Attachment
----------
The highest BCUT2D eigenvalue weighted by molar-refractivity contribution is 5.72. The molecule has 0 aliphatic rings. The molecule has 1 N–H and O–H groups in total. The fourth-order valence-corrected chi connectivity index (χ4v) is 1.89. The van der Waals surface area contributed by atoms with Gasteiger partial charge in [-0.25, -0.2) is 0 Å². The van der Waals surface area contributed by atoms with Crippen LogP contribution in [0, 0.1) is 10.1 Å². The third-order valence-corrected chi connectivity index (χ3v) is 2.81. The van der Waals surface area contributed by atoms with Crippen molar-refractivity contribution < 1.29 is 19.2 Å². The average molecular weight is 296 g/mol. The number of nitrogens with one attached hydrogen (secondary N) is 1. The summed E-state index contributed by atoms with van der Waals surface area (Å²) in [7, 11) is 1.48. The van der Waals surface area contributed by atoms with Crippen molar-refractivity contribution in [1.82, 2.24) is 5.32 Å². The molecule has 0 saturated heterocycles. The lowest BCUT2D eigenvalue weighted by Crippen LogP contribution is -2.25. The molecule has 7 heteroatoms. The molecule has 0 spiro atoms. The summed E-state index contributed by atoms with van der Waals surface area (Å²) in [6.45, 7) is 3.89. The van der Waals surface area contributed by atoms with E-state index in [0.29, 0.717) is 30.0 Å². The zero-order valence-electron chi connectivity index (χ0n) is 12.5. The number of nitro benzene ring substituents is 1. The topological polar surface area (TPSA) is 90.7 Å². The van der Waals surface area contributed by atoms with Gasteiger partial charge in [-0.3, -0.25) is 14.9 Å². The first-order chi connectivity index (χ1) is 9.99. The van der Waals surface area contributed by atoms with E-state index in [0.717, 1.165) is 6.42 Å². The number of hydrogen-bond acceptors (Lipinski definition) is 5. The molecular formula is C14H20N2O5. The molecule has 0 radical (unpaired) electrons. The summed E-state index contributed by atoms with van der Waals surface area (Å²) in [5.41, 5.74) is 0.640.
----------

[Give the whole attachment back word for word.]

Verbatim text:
The highest BCUT2D eigenvalue weighted by molar-refractivity contribution is 5.72. The molecule has 0 aliphatic rings. The molecule has 1 N–H and O–H groups in total. The fourth-order valence-corrected chi connectivity index (χ4v) is 1.89. The van der Waals surface area contributed by atoms with Gasteiger partial charge in [-0.25, -0.2) is 0 Å². The van der Waals surface area contributed by atoms with Crippen LogP contribution in [0, 0.1) is 10.1 Å². The third-order valence-corrected chi connectivity index (χ3v) is 2.81. The van der Waals surface area contributed by atoms with Crippen molar-refractivity contribution < 1.29 is 19.2 Å². The average molecular weight is 296 g/mol. The number of nitrogens with one attached hydrogen (secondary N) is 1. The summed E-state index contributed by atoms with van der Waals surface area (Å²) in [7, 11) is 1.48. The van der Waals surface area contributed by atoms with Crippen molar-refractivity contribution in [1.82, 2.24) is 5.32 Å². The molecule has 0 saturated heterocycles. The lowest BCUT2D eigenvalue weighted by Crippen LogP contribution is -2.25. The molecule has 7 heteroatoms. The molecule has 0 spiro atoms. The summed E-state index contributed by atoms with van der Waals surface area (Å²) in [6.45, 7) is 3.89. The van der Waals surface area contributed by atoms with E-state index in [0.29, 0.717) is 30.0 Å². The zero-order valence-electron chi connectivity index (χ0n) is 12.5. The number of nitro benzene ring substituents is 1. The topological polar surface area (TPSA) is 90.7 Å². The van der Waals surface area contributed by atoms with Gasteiger partial charge in [-0.3, -0.25) is 14.9 Å². The first-order chi connectivity index (χ1) is 9.99. The van der Waals surface area contributed by atoms with E-state index in [0.717, 1.165) is 6.42 Å². The number of hydrogen-bond acceptors (Lipinski definition) is 5. The molecular formula is C14H20N2O5. The molecule has 0 radical (unpaired) electrons. The summed E-state index contributed by atoms with van der Waals surface area (Å²) in [5.41, 5.74) is 0.640.